These 5 Assets Are Exempt on the FAFSA Form

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Starting as early as October 1, families with kids going to college can complete the Free Application for Federal Student Aid, aka the FAFSA form.

The FAFSA requires students and their parents to provide information about their income and assets in order to determine what is called the Expected Family Contribution or EFC. More specifically, the FAFSA wants to know about your income from the previous tax year (2017, if you complete the FAFSA for the 2018-2019 school year), and the value of your assets as of the day you fill out the form.

With smart planning families can complete the FAFSA in a way that maximizes their opportunities to receive need-based financial aid for college. Since the FAFSA asks about the value of your assets on the day you fill out the form, the time to reposition assets and implement your plan to pay less for college starts before you complete the FAFSA.

The following 5 assets are exempt on the FAFSA and are not counted in the EFC calculation.

Visit Over 400 Colleges Without Leaving Town

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The National Association of College Admissions Counselors hosts a major college fair in the Twin Cities each year. This year’s fair is October 24th and 25th at the Minneapolis Convention Center.

With over 5,000 colleges and universities in the United States odds are good that 90% of them are schools you have never heard of before. The Minnesota NACAC College Fair offers students and their parents a unique opportunity to talk to representatives of many of these schools as well as many others that are more familiar to Minnesota families.

It’s free and open to the public. You can register online here

Filing Your FAFSA Form Online? There’s An App For That.

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Photo by rawpixel on Unsplash

Today I’m featuring a guest post by Jeannie Burlowski, author of the book LAUNCH: How to Get Your Kids Through College Debt-Free and Into Jobs They Love Afterward. You can see over 50 reviews of LAUNCH here.

Are you parenting a student of any age who’ll be in college next fall? If so, one of your most important tasks this year will be to fill out the Free Application for Federal Student Aid (FAFSA) as soon after October 1st as possible. This applies to every student and every parent—no exceptions.

Are you convinced that for you, filling out the FAFSA will be a waste of time—because you make far too much money to qualify for any college aid? Check out this article on 7 Reasons to Fill Out FAFSA Even if You’re Rich.

And then get out your smartphone.

As of October 1st, 2018, you can fill out the FAFSA on your phone.

For years, students and parents filling out the FAFSA were required to complete the form using desktop computers. In 2018, though, a new, mobile-friendly version of FAFSA was released.

Here, 8 things you’ll need to know before you fill out the FAFSA on your phone.

A Cautionary Tale About Student Loan Debt

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Photo by rawpixel on Unsplash

Every fall I do college planning workshops for parents of college-bound high school students to help them pay less for college. My goal is to give them the tools and information they need to become smarter consumers of a college education so they can make better choices for themselves and their kids.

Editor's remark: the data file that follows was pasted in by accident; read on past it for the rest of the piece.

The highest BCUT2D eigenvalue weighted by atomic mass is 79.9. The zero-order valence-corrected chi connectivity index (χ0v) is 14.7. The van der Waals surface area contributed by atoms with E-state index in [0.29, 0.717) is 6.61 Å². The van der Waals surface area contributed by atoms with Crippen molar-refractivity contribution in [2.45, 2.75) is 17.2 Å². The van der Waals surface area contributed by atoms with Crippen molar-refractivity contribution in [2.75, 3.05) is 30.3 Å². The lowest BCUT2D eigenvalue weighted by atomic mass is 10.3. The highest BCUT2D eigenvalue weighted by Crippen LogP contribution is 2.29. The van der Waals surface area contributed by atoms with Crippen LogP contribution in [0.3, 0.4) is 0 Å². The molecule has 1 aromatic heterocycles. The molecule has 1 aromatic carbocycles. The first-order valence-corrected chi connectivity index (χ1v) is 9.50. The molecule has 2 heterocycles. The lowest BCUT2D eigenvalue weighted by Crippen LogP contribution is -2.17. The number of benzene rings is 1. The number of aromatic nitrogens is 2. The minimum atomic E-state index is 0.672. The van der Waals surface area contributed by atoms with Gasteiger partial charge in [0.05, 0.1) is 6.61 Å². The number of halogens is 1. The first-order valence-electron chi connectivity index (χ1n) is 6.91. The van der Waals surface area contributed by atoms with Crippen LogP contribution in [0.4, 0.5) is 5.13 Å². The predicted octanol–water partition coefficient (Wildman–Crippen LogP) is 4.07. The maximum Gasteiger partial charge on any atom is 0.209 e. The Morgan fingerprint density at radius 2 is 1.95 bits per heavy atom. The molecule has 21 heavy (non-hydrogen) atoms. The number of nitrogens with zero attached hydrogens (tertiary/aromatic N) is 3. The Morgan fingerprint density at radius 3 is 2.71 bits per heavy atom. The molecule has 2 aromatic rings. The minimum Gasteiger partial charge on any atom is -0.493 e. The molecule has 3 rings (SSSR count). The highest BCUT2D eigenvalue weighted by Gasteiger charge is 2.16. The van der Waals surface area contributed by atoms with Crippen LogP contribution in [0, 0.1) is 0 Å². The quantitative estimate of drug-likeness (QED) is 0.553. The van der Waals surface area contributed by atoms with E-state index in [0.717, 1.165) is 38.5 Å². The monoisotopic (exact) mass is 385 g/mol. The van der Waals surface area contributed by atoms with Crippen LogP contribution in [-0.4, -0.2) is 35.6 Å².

After one of my presentations a woman came up to me and told me that she wished someone had giver her or her parents this information when she was in school. She went on to say that even as her daughter was about to graduate from high school she was still struggling to pay off her own student loan debt.

Suddenly, the concept of student loan debt became very real, very fast.

The Key Step In Your Action Plan to Pay Less For College

Photo by Becca Tapert on Unsplash

After 12 years and over 200,000 miles, my wife and I think it may finally be time to move beyond the minivan.

Ideally, we would like to have a vehicle that would hold our family of four plus the occasional additional passenger or two. Since we live in Minnesota, all-wheel drive would be nice especially when we make winter road trips to visit out-of-town family. Throw in at least 4 suitcases, a dog, a cooler and some extras like sleeping bags, fishing gear or Christmas presents, and before you know it we need the equivalent of a small truck just to go to out of town for the weekend.

When I saw the sticker prices for cars that meet our wish list our old minivan suddenly became a lot more attractive. Numbers for a new car ranged from $50,000 to $75,000 or more. Even used vehicles can hover around $50k depending on mileage and extras (like wheels and stuff).

Granted, it’s been a while since we bought a car, but wow.

As expensive as new cars can be, however, it is nothing compared to what some parents could end up paying for their kids’ college educations. In fact, with today’s college sticker prices exceeding $60,000 a year at many schools, paying for college might compare to buying a brand new SUV every year for the next four or five years – for every kid in your house!

That’s a carload of coin.

October 1 kicks off “financial aid season” as it is the first day you can submit your Free Application For Federal Student Aid (aka FAFSA) for the 2019/2020 school year.

My college planning workshop “Pay Less for College” also kicks into high gear this month. For a list of upcoming workshops try clicking here.

Through out the month, I am going to share with you some of my best tips and strategies to help you pay less for college.

No matter what your financial situation or how great of a student you have, the key step in your action plan to pay less for college should be this: